- Designate a compliance officer and compliance committee
Conduct effective training and education
Develop effective lines of communication between the compliance officer and all employees
- Conduct internal monitoring and auditing
Enforce standards through well-publicized disciplinary guidelines
Respond promptly to detected problems and undertake corrective action.
Given the government’s continued scrutiny of the sales and marketing practices of drug and device companies, it is imperative that companies adopt clear policies regarding off-label promotion and that they train and monitor their sales force to ensure compliance with those policies. The recent guidance provided by the FDA offers companies a good opportunity to revisit their policies and offer supplemental training and guidance to both the field and their Medical Liaisons, to minimize the risk of inappropriate conduct and better protect the company in the event that an employee crosses the line.
In addition, the vast majority of off-label cases involve situations where companies had inadequate controls over, and tracking of, the information disseminated to physicians and other healthcare providers. Companies should, at a minimum, ensure that in addition to training employees about what is appropriate promotional activity, they also implement systems to track, monitor and control what is disseminated to healthcare providers, both at the field level and by their Medical Liaisons. PC
The opinions expressed in this article are intended for general guidance only. They are not intended as recommendations for specific situations. As always, readers should consult a qualified attorney for specific legal guidance.
1 21 U.S.C. 331(d).
2 Government Accountability Office, Prescription Drugs FDA’s Oversight of the Promotion of Drugs for Off-Label Uses, July 2008, GAO-08-835. pg. 7. Available at: http://www.gao.gov/new.items/d08835.pdf. Accessed March 19, 2009.
3 21 CFR § 202.1(e)(4).
4 21 U.S.C. § 331.
5 42 U.S.C. § 1320a-7b.
6 31 U.S.C. §§ 3729, et seq.
7 Qui tam is short for the Latin phrase “qui tam pro domino rege quam pro se ipso in hac parte sequitur” meaning “who as well for the king as for himself sues in this matter.”
8 Settlement amounts may include penalties for offenses not involving off-label promotion.
9 U.S. Department of Justice. United States Joins Suits Against Scios and Johnson & Johnson. No. 09-138. February 19, 2009. Available at: http://www.usdoj.gov/opa/pr/2009/February/09-civ-138.html. Accessed March 19, 2009.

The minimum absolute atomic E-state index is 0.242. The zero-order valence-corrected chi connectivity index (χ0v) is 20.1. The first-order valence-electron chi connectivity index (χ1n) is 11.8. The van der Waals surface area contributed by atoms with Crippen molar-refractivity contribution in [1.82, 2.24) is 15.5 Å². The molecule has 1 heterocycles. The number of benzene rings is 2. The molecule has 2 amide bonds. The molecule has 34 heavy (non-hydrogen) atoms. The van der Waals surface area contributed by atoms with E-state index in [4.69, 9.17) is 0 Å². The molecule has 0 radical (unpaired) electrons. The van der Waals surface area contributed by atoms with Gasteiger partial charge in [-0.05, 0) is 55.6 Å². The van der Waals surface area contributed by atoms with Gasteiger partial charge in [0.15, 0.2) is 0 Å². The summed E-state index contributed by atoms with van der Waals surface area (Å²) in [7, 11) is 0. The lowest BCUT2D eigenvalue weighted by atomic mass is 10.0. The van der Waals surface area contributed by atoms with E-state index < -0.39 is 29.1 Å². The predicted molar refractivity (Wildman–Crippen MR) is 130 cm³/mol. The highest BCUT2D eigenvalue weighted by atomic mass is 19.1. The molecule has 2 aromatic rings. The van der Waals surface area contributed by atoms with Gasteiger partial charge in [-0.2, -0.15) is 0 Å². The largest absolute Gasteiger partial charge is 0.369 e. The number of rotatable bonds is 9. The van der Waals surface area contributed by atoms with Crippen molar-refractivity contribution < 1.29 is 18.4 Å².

10 U.S. Department of Justice. United States Files Complaint Against Forest Laboratories for Allegedly Violating the False Claims Act. No. 09-163. February 25, 2009. Available at: http://www.usdoj.gov/opa/pr/2009/February/09-civ-163.html. Accessed March 19, 2009.
11 Government Accountability Office, Prescription Drugs FDA’s Oversight of the Promotion of Drugs for Off-Label Uses, July 2008, GAO-08-835. pg.19. Available at: http://www.gao.gov/new.items/d08835.pdf. Accessed March 19, 2009.
12 Government Accountability Office, Prescription Drugs FDA’s Oversight of the Promotion of Drugs for Off-Label Uses, July 2008, GAO-08-835. pg. 20. Available at: http://www.gao.gov/new.items/d08835.pdf. Accessed March 19, 2009.
13 U.S. Food and Drug Administration. Guidance for industry – good reprint
practices for the distribution of medical journal articles and medical or scientific
reference publications on unapproved new uses of approved drugs
and approved or cleared medical devices U.S. January 2009. Available at:
http://www.fda.gov/oc/op/goodreprint.html. Accessed March 19, 2009.
14 OIG, Compliance Program Guidance for Pharmaceutical Manufacturers, 68 Fed. Reg. 23731. May 5, 2003. Available at: http://www.oig.hhs.gov/authorities/docs/03/050503FRCPGPharmac.pdf. Accessed: March 10, 2009.
15 OIG, Compliance Program Guidance for Pharmaceutical Manufacturers, 68 Fed. Reg. 23731. May 5, 2003. Available at: http://www.oig.hhs.gov/authorities/docs/03/050503FRCPGPharmac.pdf. Accessed: March 10, 2009.
ABOUT THE AUTHORS
Sheila W. Sawyer (LEFT) and Tanielle D. Henriques are attorneys at the law firm of Waller Lansden Dortch and Davis, LLP.